“It is up to the political authorities to defend the existence of the French Biodiversity Office, responsible for applying environmental regulations”

Lhe decline of biodiversity at an unprecedented speed and intensity has been scientifically established for years, and particularly in the reports of the Intergovernmental Science-Policy Platform on Biodiversity and Ecosystem Services (IPBES). Threats to water and biodiversity are all of human origin and exacerbate each other.

This collapse of biodiversity, combined with climate change, calls into question the habitability of our planet and questions the future of life, human and non-human.

Faced with this observation, in 2020 the State created a specialized national establishment, the French Biodiversity Office (OFB), dedicated to the protection and restoration of biodiversity in mainland France and overseas. The legislator and the government have assigned it essential missions, in particular:

– knowledge and expertise: better understanding species, natural environments, the services provided by biodiversity and the threats it faces is essential to protect living things;

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– support for public policies: at all levels, OFB teams support public policies to respond to the challenges of preserving biodiversity;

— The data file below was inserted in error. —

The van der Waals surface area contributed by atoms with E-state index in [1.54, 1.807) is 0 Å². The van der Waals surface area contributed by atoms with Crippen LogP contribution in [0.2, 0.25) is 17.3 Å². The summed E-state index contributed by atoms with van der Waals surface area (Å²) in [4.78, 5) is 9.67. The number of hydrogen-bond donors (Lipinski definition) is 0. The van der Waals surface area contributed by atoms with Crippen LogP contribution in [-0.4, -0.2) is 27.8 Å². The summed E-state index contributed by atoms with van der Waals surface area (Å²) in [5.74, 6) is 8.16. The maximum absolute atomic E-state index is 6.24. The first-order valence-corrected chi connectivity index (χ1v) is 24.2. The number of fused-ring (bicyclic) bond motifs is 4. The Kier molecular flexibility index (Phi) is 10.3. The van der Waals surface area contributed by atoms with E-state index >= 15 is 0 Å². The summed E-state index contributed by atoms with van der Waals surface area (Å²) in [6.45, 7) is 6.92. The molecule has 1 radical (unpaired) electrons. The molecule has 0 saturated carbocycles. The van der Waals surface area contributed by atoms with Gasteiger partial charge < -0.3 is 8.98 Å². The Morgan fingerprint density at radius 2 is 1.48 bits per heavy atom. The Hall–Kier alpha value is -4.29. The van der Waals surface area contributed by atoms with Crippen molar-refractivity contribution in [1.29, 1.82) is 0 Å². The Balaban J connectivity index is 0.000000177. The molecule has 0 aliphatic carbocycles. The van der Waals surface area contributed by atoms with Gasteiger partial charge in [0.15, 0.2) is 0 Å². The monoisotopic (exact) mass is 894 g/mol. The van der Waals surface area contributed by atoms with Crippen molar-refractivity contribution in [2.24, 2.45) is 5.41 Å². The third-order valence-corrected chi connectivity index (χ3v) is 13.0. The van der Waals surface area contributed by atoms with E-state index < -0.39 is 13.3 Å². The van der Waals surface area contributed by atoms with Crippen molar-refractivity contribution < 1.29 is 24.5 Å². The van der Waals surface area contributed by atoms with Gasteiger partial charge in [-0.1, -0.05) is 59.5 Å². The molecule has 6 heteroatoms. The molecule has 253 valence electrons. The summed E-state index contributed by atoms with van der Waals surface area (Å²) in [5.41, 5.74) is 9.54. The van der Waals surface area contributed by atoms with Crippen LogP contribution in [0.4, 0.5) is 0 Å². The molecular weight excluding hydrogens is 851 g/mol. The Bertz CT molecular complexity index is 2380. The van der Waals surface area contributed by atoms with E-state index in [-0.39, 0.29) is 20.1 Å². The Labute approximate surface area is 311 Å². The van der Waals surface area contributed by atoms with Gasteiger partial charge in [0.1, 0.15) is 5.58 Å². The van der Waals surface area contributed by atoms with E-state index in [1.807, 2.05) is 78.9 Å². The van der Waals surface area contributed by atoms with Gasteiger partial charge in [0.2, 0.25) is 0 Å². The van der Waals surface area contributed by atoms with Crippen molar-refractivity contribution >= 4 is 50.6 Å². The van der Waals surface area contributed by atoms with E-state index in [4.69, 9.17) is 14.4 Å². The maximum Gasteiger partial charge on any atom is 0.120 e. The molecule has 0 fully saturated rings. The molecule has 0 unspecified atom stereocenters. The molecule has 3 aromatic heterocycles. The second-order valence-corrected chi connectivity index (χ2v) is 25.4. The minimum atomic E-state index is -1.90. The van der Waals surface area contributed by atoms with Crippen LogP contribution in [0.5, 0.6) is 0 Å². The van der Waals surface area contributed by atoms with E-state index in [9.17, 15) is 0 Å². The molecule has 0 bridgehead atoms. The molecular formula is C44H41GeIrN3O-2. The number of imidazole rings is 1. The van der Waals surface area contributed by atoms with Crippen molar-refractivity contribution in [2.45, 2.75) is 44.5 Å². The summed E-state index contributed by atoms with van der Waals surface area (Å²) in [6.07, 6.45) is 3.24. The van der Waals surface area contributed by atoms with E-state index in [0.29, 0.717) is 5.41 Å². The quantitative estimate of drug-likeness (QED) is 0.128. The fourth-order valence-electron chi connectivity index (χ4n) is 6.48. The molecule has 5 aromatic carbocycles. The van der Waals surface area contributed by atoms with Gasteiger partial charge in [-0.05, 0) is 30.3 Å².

– management and restoration of protected areas: marine natural parks, reserves, support for national parks, networking, etc.;

– the mobilization of stakeholders and citizens: to change behavior towards greater respect for biodiversity, through awareness-raising and communication;

– contribution to environmental policing, whether administrative or judicial, relating to water, natural spaces, flora and wild fauna, hunting and fishing; in the fight against trafficking in wild species threatened with extinction.

Lack of means

Four years after its creation, the OFB continues to consolidate its identity and its place in the institutional landscape. Lacking real political support, this “spearhead of biodiversity” has seen its missions expand and become considerably more complex, while its workforce has only increased marginally.

The lack of human resources remains an obstacle to action at all levels.

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For example, on judicial police missions alone, on the scale of the national territory, the OFB has only 1,700 inspectors to prevent and repress environmental attacks (territorial surveillance, research and reporting of offenses, interventions against poaching, etc.), who must also contribute to knowledge, provide their technical expertise, raise awareness among users, carry out administrative controls under the authority of the prefect, etc. But other OFB agents and professions are also under pressure.

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